A few weeks ago I made a complaint to the Press Complaint Commission about a blog post written on The Spectator website by Rod Liddle. (Blog posts are covered if on a website of a print publication.) He asserted that fibromyalgia
“is another one of those imaginary afflictions claimed by malingering mentals.”
He went on to say
Things Which Definitely Are Not Illnesses or Diseases:
Addiction to alcohol
Addiction to drugs
Being a bit odd
Hepatitis contracted when behaving in an inappropriate manner
Addiction to sex
This is the complaint that I sent in to the Press Complaints Commission. (And I must thank them for providing me with a copy as I had lost mine.)
Explanation : The article breaches the code of practice as it is inaccurate and misleading.
The article lists Fibromyalgia and M.E. under the heading “Things Which Definitely Are Not Illnesses or Diseases”
It is factually incorrect to state that these are not illnesses. Fibromyalgia is listed in the World Health Organisation’s Internationa l Statistical Classification of Diseases and Related Health Problems under M79 Other soft tissue disorders, not elsewhere classified, as M79.7, Fibromyalgia. Myalgic Encephalomyelitis (M.E.) is listed under G93 Other disorders of the nervous system as G93.3 Postviral fatigue syndrome – Benign myalgic encephalomyelitis.
The article states “[Fibromyalgia] is another one of those imaginary afflictions claimed by malingering mentals.”
The author has no grounds to claim that fibromyalgia is imaginary, as it recognised as a real physical illness by the WHO. He also has no grounds to use the phrase “malingering mentals.” Fibromyalgia is not a mental illness, and even if it were, a mental illness is a real illness and is not “malingering.” This phrase is incorrect and is disablist hate speech. The errors in this article contribute directly to hate crime, abuse, and verbal abuse against sick and disabled people, of which there has been a significant increase in rece nt months. (As reported by Scope at http://www.scope.org.uk/news/matthew-parris-and-times)
Clauses : The article breaches clause 1 part 1 of the code of practice.
i) The Press must take care not to publish inaccurate, misleading or distorted information, including pictures.
And here is their response.
Commission’s decision in the case of
Various v The Spectator
The complainants considered that an article that stated that Fibromyalgia (FM) was not a real illness and that sufferers were “malingering mentals” was inaccurate and discriminatory.
The Commission acknowledged that the article was controversial and that many readers would not agree with its content, however, it made clear that columnists are entitled to express their personal views and comments, provided they are clearly distinguished from fact. It noted that the column was written in the first person and as such, the views expressed were clearly attributable to the columnist.
The Commission considered first the complaint under Clause 1 (Accuracy) of the Code. The Commission acknowledged that the complainants considered that the article’s reference to the columnist being a doctor and the statement that Fibromyalgia (FM) and other recognised diseases were not “real” was inaccurate. The Commission considered that readers in general would understand that the reference to the columnist being a doctor was intended to be a facetious reference rather than a statement of fact that he was a qualified medical practitioner. As such they would not be misled. Furthermore, the Commission considered that the categorization of the illnesses clearly represented the columnist’s opinion on the conditions – indeed he clearly qualified his views on Fibromyalgia by asserting he “may be wrong”. The Commission considered that readers would understand that it reflected the personal, albeit caustic views of the columnist and would not be misled by the article; as such it did not establish a breach of Clause 1 (Accuracy) of the Code.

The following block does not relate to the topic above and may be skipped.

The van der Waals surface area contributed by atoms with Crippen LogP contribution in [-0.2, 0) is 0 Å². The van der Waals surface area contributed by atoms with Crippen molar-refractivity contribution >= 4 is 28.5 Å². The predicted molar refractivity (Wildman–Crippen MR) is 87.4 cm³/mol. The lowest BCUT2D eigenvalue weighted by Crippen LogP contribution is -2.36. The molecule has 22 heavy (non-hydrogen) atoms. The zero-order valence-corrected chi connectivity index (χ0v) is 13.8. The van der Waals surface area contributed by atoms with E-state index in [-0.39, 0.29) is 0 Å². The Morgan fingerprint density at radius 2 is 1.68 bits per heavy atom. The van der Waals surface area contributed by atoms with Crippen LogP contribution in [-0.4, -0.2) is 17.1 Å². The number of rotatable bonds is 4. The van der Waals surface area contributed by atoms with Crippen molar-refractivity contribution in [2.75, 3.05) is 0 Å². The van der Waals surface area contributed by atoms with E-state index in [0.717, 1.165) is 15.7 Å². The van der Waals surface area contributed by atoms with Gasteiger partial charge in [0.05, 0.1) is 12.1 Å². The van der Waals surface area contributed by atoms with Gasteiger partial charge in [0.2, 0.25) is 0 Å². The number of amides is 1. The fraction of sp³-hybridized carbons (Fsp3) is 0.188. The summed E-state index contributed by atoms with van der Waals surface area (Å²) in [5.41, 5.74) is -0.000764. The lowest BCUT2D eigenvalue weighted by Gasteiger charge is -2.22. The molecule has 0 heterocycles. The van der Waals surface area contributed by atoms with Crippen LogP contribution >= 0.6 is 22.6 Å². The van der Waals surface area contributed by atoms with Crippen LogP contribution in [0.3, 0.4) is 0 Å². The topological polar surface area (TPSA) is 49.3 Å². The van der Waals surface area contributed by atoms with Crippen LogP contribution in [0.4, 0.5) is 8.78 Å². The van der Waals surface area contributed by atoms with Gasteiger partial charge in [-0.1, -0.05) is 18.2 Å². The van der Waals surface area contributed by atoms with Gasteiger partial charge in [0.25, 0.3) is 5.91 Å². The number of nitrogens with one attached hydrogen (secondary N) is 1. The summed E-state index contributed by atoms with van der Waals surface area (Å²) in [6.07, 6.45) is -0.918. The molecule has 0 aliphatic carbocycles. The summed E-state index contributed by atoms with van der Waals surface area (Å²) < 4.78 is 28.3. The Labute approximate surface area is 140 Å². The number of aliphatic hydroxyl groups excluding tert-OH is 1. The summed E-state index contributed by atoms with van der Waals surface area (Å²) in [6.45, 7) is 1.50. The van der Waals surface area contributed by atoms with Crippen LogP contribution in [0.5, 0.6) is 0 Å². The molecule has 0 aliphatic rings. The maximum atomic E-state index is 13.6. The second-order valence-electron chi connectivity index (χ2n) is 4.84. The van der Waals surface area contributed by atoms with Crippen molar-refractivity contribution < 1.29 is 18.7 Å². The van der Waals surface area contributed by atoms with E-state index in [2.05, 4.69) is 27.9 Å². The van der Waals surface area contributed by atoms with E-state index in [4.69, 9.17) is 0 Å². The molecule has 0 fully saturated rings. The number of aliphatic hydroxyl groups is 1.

The Commission then turned to the alleged breach of Clause 12 (Discrimination) of the Code. It appreciated the reasons why the complainants considered the article was distasteful and prejudicial and acknowledged that many readers would take offence at the article; however this did not render a breach of Clause 12. The Commission made clear that under Clause 12 (i), newspapers must avoid prejudicial or pejorative reference to an individual’s physical or mental illness or disability; the clause does not cover references to groups or categories of people. In this instance, the article did not make reference to the physical or mental illness or disability of a particular individual but rather referred to Fibromyalgia sufferers in general. While the Commission understood the concerns raised by the complainants, it did not establish that Clause 12 (i) of the Code had been breached.
Finally, the Commission considered the complainants’ concerns that the magazine published offensive material. It acknowledged that the complainants found the article highly offensive; however, it made clear that the terms of the Editors’ Code of Practice do not address issues of taste and offence. The Code is designed to address the potentially competing rights of freedom of expression and other rights of individuals, such as privacy. Newspapers and magazines have editorial freedom to publish what they consider to be appropriate provided that the rights of individuals – enshrined in the terms of the Code which specifically defines and protects these rights – are not compromised. To come to an inevitably subjective
judgement as to whether such material is tasteless or offensive would amount to the Commission acting as a moral arbiter, which can lead to censorship. It could not, therefore, comment on this aspect of the complaint further.